Volume 44, Number 173,
April-June 2013
Towards a New Development Model?
from a Regulatory Perspective. Argentina 2003-2010
Ignacio de Angelis, Mariana Calvento and Mariano Roark
Institutional Forms: The Market ( ...continuation )

It must be stated that the laws inherited from the last military dictatorship regulating financial activities and foreign investment were mainly left in place, and as such, the legal framework was effectively a disincentive to the real economy by redirecting investment flows to financial speculation and allowing foreign companies to repatriate their profits instead of reinvesting them.

In summary, the analysis of this institutional form sheds light on some aspects that allow us to examine a process of change in the specific dynamics of growth and market behavior during this time period, while keeping in mind that elements of the inherited neoliberal structure still exist.

Institutional Forms: The State

The State is the omnipresent structure behind the regulation mode. Its institutional form is defined by Robert Boyer as the “set of institutionalized commitments that, once achieved, create rules and norms in the evolution of spending and public revenue” (Boyer and Seillard, 1997: 208). The State assumes a variety of functions in handling conflicts that arise from social relations. Its actions are decisive in creating the institutional commitments that regulate the behavior of all other actors.

In regulation theory, the State does not have total control over economic variables, but nor is it a State that merely serves as a tool for the ruling classes. In the game of dialectic correlation between economy and policy, where the dynamics are reciprocally influential, the State shapes interactions with all other institutional forms. That is why the regulation school emphasizes policy as a factor within the State configuration and a fundamental dynamic in economic interactions.

Starting in 2003, the role of the State began to change towards that of strategically planning development. This process was generated by the drive for new policy management, which sought to strengthen an efficient State and its capacity to direct fair economic growth and arbitrate conflicts of interest.

One of the first concrete signs of strengthened state management was during the Kirchner government,6 which renegotiated and regulated contracts with multinational public service providing companies and renationalized some privatized companies that had defaulted on their contractual commitments, considered as strategic for the new development model.

Along the same vein, the new administration negotiated and restructured the external debt, which resulted in a transcendental reduction in capital and interest and the rescheduling of maturities,7 as another illustration of the revaluation of policy as a development tool. The new administration also fully repaid all debt with the imf in 2005, marking the end of a long history of orthodox tutelage regarding the national development strategy.

This decompression and disposal of assets previously destined to pay the debt, in combination with an important increase in tax collection, led to the progressive restructuring of public spending (which went from representing 29% of gdp in 2003 to 43% in 2009). As a result, starting in 2007, there were signs of a new macroeconomic configuration of public spending, mainly oriented towards social spending with significant budget increases for education, health and social pensions.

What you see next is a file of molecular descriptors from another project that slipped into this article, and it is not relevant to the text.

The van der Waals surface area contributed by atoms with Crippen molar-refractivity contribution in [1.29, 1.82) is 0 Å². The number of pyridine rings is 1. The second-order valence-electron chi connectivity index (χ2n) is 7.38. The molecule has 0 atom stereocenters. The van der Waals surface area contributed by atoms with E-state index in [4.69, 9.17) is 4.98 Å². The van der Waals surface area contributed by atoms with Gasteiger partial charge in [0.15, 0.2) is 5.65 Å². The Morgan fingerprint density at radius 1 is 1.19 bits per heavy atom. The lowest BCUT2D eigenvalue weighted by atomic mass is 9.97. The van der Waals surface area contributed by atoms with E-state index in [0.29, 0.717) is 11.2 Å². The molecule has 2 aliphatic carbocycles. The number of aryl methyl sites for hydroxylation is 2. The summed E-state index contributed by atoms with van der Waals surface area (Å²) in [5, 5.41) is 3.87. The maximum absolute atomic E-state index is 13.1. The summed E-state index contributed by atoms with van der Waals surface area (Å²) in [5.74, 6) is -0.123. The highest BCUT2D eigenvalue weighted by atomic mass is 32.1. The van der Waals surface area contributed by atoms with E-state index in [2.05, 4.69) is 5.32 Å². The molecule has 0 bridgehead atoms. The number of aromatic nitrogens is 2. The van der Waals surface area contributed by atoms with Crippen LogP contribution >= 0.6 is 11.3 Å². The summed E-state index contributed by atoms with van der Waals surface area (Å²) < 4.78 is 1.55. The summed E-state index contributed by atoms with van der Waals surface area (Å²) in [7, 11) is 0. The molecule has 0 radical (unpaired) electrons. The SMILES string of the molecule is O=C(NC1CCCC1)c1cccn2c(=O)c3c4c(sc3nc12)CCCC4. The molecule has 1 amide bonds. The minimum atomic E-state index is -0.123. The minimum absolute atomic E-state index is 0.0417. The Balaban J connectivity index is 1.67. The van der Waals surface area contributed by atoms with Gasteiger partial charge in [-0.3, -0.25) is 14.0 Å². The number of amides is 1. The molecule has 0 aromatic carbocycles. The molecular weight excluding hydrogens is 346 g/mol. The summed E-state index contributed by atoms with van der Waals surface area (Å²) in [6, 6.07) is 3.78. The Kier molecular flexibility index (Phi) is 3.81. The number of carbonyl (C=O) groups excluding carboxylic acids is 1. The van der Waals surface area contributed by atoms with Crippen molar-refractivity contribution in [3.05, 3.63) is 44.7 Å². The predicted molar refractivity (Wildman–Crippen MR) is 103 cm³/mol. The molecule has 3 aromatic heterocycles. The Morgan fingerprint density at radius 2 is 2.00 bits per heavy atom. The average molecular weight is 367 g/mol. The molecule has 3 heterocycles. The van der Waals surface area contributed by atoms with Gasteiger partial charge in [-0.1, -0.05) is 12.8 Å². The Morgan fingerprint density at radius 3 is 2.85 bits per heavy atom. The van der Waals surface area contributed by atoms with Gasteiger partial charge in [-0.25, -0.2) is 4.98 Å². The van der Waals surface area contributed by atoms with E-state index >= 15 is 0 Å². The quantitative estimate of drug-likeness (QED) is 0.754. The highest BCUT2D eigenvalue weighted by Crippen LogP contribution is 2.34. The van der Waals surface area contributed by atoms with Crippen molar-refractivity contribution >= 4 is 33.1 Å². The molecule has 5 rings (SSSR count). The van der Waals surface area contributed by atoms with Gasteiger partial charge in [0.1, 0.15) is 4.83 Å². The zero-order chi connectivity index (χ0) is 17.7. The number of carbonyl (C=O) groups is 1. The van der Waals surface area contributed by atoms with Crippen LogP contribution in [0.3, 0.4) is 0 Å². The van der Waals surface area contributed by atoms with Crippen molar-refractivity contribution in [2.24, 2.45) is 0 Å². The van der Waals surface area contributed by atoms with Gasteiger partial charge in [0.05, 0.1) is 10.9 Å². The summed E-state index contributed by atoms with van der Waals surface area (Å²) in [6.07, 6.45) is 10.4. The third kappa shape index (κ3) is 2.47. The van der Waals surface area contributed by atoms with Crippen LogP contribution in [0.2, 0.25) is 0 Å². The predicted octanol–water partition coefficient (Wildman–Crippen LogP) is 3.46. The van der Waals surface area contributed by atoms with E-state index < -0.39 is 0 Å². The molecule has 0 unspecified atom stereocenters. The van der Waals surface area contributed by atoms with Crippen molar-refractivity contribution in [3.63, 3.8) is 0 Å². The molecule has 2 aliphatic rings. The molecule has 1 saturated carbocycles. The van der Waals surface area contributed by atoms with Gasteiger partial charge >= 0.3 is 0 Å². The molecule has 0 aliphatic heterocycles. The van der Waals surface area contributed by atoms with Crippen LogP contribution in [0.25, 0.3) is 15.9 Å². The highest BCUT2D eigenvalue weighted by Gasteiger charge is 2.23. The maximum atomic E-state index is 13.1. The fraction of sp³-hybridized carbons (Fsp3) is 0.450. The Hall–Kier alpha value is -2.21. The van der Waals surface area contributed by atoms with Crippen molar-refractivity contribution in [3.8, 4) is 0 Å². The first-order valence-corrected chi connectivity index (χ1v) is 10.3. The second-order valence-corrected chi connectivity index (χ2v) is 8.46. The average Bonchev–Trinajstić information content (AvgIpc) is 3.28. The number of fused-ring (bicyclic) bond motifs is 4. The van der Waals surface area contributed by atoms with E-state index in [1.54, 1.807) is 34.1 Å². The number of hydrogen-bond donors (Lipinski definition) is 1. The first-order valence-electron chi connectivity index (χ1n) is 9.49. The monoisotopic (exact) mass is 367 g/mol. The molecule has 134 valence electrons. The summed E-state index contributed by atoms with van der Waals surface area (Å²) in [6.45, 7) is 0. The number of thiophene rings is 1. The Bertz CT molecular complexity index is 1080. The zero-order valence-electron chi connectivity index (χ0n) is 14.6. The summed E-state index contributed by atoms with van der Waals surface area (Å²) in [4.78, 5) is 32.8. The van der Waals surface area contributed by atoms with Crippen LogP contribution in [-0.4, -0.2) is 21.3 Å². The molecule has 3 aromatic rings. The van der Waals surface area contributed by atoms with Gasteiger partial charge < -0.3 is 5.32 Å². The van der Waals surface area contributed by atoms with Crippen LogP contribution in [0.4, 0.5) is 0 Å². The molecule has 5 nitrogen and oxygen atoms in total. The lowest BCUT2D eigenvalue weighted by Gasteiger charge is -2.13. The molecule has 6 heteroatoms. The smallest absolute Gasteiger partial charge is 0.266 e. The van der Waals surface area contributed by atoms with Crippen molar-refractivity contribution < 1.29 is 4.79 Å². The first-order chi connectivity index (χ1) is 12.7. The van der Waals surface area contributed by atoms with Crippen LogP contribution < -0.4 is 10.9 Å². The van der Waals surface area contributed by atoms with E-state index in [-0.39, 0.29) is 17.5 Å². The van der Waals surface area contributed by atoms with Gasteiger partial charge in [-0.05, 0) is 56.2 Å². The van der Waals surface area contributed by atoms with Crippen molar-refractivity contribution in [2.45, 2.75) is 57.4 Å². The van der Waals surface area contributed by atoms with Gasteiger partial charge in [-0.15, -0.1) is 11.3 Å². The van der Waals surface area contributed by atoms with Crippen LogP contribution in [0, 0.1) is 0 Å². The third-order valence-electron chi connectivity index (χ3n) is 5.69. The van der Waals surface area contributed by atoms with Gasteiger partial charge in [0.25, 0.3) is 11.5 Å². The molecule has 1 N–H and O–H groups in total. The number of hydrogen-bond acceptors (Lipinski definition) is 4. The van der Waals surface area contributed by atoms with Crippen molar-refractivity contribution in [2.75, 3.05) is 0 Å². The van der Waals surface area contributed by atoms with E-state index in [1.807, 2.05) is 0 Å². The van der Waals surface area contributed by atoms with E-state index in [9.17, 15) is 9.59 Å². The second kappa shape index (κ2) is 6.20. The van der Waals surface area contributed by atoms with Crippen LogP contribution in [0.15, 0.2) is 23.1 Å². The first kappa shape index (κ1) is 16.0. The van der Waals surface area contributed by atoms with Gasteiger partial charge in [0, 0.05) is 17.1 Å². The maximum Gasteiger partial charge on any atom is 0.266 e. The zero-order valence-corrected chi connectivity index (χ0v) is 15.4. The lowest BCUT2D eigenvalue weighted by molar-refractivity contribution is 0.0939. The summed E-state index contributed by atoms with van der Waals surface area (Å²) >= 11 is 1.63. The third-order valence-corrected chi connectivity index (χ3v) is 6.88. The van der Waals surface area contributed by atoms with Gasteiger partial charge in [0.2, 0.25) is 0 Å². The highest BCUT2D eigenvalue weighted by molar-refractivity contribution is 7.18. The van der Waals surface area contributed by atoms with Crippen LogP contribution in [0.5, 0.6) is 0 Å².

6 Other fundamental initiatives in the time period 2003-2010, which also illustrate the change in direction for policy management, include: changing the composition of the Supreme Court to justices with impeccable records, the Human Rights policy implemented in 2003 and the revival of trials for those responsible for crimes against humanity during the last dictatorship following the repeal of the Law of Due Obedience and the Full Stop Law, the recognition of the legitimacy of social protest and its decriminalization, the approval of the Audiovisual Communication Services Law and the later replacement of the Radio Distribution Law inherited from the military dictatorship to regulate democratic access to the communication media.

7 As a result, public sector debt went from representing nearly 150% of total aggregate value in 2002 to 44.6% in 2010.

Published in Mexico, 2012-2017 © D.R. Universidad Nacional Autónoma de México (UNAM).
PROBLEMAS DEL DESARROLLO. REVISTA LATINOAMERICANA DE ECONOMÍA, Volume 48, Number 191, October-December 2017 is a quarterly publication by the Universidad Nacional Autónoma de México, Ciudad Universitaria, Coyoacán, CP 04510, México, D.F. by Instituto de Investigaciones Económicas, Circuito Mario de la Cueva, Ciudad Universitaria, Coyoacán,
CP 04510, México, D.F. Tel (52 55) 56 23 01 05 and (52 55) 56 24 23 39, fax (52 55) 56 23 00 97, www.probdes.iiec.unam.mx, revprode@unam.mx. Journal Editor: Alicia Girón González. Reservation of rights to exclusive use of the title: 04-2012-070613560300-203, ISSN: pending. Person responsible for the latest update of this issue: Minerva García, Circuito Maestro Mario de la Cueva s/n, Ciudad Universitaria, Coyoacán, CP 04510, México D.F., latest update: Nov 13th, 2017.
The opinions expressed by authors do not necessarily reflect those of the editor of the publication.
Permission to reproduce all or part of the published texts is granted provided the source is cited in full including the web address.
Credits | Contact

The online journal Problemas del Desarrollo. Revista Latinoamericana de Economía corresponds to the printed edition of the same title with ISSN 0301-7036